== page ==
“ALICE, SWEET ALICE” remake grabs “COLD CASE” star; director talksMovies/TV,News Ken W. Hanley
Fans of the cult favorite ALICE, SWEET ALICE (a.k.a. COMMUNION and HOLY TERROR) have a reason to dust off their yellow raincoats, as a lead actress has joined the impending remake of the enduring slasher film.
In an interview at The Inquisitr, director Dante Tomaselli reveals that COLD CASE star Kathryn Morris will take the role of Catherine Spages (originated by Linda Miller), mother to the ambiguously malevolent title character. Morris will also produce the film through her production company Revival House, alongside Mosaic Media Group. Tomaselli will direct the redux, which he previously discussed here, from a script he wrote with FANGORIA’s own managing editor Michael Gingold.
The filmmaker, whose credits include DESECRATION, SATAN’S PLAYGROUND and the upcoming TORTURE CHAMBER, pledges to do right by ALICE’s fans, telling the site, “I don’t want to stray too far from the original’s main ingredients, that’s what fills me with passion. This is a faithful remake, but there are definitely new twists in the script. The original is a disorienting mystery and I aim to retain its mysteriousness, even for those who know the original by heart. There’s an elusive, ethereal quality to the original. You never know what’s around the corner.”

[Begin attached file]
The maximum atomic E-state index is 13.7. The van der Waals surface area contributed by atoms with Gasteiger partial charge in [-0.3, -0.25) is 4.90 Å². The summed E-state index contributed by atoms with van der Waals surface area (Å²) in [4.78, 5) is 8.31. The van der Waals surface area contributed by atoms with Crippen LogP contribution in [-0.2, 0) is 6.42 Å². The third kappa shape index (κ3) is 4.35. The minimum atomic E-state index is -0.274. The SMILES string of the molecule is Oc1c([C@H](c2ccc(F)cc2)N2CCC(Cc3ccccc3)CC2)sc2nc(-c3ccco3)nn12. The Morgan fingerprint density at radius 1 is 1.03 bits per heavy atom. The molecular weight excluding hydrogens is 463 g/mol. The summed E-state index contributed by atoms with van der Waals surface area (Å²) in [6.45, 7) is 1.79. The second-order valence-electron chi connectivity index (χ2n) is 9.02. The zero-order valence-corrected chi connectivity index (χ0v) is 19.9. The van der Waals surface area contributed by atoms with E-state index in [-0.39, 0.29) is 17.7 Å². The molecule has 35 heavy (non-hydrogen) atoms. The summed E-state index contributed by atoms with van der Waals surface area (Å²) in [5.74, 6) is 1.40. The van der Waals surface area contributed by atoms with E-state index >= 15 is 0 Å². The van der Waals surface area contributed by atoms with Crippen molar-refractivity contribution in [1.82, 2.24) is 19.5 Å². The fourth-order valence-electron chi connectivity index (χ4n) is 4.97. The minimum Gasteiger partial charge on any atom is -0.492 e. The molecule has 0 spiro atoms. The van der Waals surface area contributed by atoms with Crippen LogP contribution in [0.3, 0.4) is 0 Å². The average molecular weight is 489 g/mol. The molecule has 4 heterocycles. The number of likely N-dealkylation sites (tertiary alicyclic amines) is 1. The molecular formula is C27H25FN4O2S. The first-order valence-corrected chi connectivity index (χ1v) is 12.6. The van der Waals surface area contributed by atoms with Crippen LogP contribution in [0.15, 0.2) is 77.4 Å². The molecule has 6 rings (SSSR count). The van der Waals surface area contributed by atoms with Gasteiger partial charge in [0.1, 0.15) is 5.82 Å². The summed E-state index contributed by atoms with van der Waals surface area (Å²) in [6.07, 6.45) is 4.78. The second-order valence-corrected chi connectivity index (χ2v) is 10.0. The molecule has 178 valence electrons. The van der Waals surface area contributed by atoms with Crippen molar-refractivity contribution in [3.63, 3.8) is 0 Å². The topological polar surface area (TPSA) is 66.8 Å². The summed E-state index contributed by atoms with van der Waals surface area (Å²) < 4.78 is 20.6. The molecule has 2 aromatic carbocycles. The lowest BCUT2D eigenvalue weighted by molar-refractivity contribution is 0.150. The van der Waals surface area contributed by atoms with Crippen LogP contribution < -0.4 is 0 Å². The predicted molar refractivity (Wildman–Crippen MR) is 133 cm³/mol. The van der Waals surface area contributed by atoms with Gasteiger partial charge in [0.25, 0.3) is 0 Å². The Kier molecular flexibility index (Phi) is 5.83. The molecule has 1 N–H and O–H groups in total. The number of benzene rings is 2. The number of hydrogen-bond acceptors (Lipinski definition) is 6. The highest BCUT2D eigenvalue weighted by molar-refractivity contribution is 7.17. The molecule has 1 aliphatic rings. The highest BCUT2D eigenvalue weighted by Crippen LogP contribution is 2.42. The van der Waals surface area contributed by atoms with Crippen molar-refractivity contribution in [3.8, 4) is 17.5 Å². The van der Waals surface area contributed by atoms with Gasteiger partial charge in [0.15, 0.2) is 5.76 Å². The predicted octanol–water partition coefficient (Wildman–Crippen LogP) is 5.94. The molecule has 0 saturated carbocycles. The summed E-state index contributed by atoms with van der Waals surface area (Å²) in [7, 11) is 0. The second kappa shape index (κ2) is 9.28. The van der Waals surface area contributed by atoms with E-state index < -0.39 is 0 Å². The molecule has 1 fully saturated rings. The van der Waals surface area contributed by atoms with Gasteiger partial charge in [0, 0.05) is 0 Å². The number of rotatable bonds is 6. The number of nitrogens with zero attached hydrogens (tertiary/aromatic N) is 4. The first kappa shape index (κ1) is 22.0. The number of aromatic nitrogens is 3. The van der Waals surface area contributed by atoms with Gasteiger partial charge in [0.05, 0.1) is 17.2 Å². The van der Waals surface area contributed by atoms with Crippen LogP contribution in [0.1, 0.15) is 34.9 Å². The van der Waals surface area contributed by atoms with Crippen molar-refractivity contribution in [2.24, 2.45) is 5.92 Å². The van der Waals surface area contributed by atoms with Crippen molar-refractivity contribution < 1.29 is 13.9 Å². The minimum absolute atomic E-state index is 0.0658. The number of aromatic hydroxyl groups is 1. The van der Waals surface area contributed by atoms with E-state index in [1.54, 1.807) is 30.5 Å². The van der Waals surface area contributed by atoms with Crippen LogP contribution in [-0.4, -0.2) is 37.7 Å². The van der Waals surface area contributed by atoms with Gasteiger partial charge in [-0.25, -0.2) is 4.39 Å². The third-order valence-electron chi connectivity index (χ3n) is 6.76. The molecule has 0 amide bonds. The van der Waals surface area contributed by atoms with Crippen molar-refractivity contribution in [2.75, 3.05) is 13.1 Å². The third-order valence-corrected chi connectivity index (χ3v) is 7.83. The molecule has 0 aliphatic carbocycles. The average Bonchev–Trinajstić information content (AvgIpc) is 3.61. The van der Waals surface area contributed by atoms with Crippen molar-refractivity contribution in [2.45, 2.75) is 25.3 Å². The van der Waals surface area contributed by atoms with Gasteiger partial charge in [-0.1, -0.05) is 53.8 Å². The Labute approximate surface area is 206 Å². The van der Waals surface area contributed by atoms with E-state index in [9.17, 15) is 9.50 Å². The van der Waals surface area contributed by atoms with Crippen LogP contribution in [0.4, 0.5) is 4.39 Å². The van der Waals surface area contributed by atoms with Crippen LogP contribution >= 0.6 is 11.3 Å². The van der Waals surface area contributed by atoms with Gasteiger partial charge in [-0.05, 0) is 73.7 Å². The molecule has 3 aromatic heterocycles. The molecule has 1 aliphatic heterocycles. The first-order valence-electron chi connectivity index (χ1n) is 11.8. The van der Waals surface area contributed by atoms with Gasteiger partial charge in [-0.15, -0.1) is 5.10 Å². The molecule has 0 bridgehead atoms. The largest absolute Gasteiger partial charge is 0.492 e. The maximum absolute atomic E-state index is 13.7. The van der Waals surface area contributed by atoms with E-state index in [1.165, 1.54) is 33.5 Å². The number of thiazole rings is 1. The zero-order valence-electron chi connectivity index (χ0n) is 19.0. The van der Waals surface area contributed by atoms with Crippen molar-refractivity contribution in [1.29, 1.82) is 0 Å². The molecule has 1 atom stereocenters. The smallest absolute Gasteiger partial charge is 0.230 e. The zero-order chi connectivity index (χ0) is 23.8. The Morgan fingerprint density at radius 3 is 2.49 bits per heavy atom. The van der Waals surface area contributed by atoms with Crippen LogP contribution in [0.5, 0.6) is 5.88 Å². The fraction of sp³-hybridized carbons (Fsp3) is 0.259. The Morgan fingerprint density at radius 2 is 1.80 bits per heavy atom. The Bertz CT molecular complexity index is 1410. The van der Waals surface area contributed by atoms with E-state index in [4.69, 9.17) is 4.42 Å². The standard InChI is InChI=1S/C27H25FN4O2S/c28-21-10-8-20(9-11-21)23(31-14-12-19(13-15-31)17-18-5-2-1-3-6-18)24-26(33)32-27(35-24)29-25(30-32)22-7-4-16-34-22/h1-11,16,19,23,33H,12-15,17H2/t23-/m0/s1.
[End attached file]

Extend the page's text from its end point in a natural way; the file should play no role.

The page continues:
Of Morris, whose credits also include MINDHUNTERS and MINORITY REPORT, Tomaselli says, “She’s like a chameleon—totally versatile. Slips right into a role… In keeping with the spirit of the original, Kathryn’s character will look and feel similar, strikingly beautiful, perfectly sculpted dark hair, fiercely protective of her children and plagued by deep Catholic guilt.”
Tomaselli—whose cousin, original ALICE director Alfred Sole, is also involved in the redux—will score the new film as well, and hopes to bring aboard the first movie’s stars Brooke Shields and Paula Sheppard in cameo roles. Tomaselli is currently casting the role of Catherine’s husband, Dominic, and adds, “Finding the right Alice will be a mission.” His and Gingold’s script moves the action from the 1960s to the ’70s, though he promises that the story will resonate with current viewers. “It’s the human element in ALICE, SWEET ALICE that really draws you in. And all its layers. It’s an emotionally charged horror film that deals with family love, sickness, jealousy, guilt and murder. I believe everything here is totally relatable for modern audiences.”